T4215 CUBA: PEOPLE, ARTS, AND HISTORY
January 6-29, 2014
Cuba (Havana, Varadero, Viñales) and Miami, Florida
Cuba offers students a unique opportunity to experience a strikingly different culture, one of the few remaining socialist states, and a formerly forbidden destination. In spite of its relatively small size, Cuba has exercised considerable influence in the world’s political and cultural history. A place of ethnic convergences between African, European, Native American, and even Asian peoples, Cuba is the birthplace of a rich and multifaceted culture. Its music is heard practically all over the world and has played an important part in shaping other traditions such as American jazz or the Nueva canción Latinoamericana. Today, it continues to inspire international composers and interpreters. Cuba is also distinguished for its dance forms (ranging from its Afrocuban religious celebrations to its classical ballet), its literary figures, visual arts, and international film school. In the decade of the Sixties, the Cuban Socialist revolution and its proclaimed ideals of social justice and equal opportunity stirred the impoverished peoples of Latin America and represented hope in social progress for innumerable people around the world. Later in the Sixties, divisions of opinion regarding Fidel Castro’s regime fractured many intellectual groups, also causing bitter divisions between Cubans and international observers alike. Today, even as the socialist experience in general, and Cuba’s in particular, is largely considered as a failure, the Cuban Revolution’s legend and its main figures (Ernesto “Che” Guevara, Fidel Castro, Camilo Cienfuegos) continue to inspire people who wish for a more equitable world. For all the above reasons, not to mention its geographic proximity and the large number of Cuban-Americans in the U.S., it is important for Americans to gain a better understanding of this unique nation. Our course seeks to understand Cuba’s history in the 20th century, especially in its areas of cross-pollination, intersection, and conflict with the U.S. In order to achieve this goal, we engage not only with academic and political discourses, but with a wide range of cultural manifestations including music, film, literature, and the visual arts. We also reserve a special time at the culmination of our course to devote to the Cuban exiles in Miami and to examine their experiences and perspectives.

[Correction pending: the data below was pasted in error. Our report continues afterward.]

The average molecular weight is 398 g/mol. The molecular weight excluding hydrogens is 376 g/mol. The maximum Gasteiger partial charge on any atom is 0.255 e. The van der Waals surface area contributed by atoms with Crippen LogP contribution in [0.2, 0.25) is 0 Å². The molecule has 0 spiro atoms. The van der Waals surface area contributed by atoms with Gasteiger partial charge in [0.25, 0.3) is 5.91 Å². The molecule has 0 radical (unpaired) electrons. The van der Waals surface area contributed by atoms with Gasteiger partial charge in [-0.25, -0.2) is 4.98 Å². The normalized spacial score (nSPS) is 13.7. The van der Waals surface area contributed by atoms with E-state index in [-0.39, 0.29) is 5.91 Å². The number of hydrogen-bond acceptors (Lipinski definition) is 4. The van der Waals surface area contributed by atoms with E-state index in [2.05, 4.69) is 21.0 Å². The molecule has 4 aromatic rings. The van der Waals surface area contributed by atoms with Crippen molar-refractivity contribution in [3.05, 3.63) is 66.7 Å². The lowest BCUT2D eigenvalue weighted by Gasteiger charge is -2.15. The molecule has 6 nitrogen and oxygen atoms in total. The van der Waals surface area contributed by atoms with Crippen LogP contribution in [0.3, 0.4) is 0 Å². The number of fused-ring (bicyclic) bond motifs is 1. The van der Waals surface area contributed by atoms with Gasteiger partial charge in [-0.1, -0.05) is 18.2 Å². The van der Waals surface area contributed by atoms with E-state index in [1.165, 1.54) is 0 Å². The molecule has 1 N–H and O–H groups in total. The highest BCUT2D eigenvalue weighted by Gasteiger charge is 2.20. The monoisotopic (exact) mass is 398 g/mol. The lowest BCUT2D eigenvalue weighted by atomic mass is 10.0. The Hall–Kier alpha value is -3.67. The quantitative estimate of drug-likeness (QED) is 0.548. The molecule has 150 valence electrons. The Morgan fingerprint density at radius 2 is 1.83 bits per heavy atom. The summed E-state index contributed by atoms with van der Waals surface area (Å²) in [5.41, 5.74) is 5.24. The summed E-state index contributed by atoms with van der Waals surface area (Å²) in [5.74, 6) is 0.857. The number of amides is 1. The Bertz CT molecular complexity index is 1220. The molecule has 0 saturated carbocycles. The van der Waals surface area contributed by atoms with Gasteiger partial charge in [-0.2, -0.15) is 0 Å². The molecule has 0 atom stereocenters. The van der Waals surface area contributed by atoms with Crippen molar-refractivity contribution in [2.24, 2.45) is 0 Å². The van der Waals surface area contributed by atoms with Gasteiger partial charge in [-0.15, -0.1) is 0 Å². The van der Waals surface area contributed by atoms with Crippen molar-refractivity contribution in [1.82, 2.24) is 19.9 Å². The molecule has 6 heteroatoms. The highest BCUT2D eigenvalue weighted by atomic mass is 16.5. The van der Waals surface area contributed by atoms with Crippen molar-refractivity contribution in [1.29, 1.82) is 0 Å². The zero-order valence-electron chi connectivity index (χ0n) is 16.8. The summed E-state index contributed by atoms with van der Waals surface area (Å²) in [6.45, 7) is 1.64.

*Each home institution may have supplementary fees in addition to the price listed.
Comprehensive Fee Includes: Transportation and course arrangements as indicated, hotel accommodations in twin and triple rooms, twenty breakfasts, three lunches and twenty-one dinners. (subject to change)
The course does not have any academic prerequisites.
Julia Sweig, ‘Cuba: What Everyone Needs to Know’ (New York: Oxford University Press, 2009). ISBN-10: 019538380X
Course Reading Packet (containing the articles and book selections listed in the itinerary)
25% Lively participation in classes and site visits
30% Final paper
Pilar Cabrera, Ph.D., Augustana College (605) 274-5524
Daniel Gerling, Ph.D., Augustana College (605) 271-4034
Description of Faculty Directors
Dr. Cabrera teaches in the Department of Modern Foreign Languages at Augustana College. She has a Ph.D. in Comparative Literature from the University of Texas at Austin. She specializes in 20th century and contemporary Cuban literature and culture. Her research interests include the influence of mass culture and media on literary works by diverse Cuban authors. In the summer of 2011 Dr. Cabrera spent two weeks doing research at Havana thanks to a grant from Augustana. In 2012 she returned to Havana to participate in an international colloquium on literature. These visits, as well as previous ones due to family reasons, have allowed her to gain a fair knowledge of contemporary Cuba, including writers, scholars, and places in Havana.
Dr. Gerling is an Adjunct Professor of English at Augustana College. He graduated from the Ph.D. program of American Studies at the University of Texas at Austin. His dissertation includes research on American policies on sanitation implemented in both Cuba and the Philippines during the Progressive era. As an instructor at the University of Texas at Austin, he designed and taught courses on the American Dream and American cultural diplomacy.
Final Application Deadline: October 1, 2013
For more information on course content, contact Prof. Pilar Cabrera
On application procedures or logistical information, contact your study abroad office.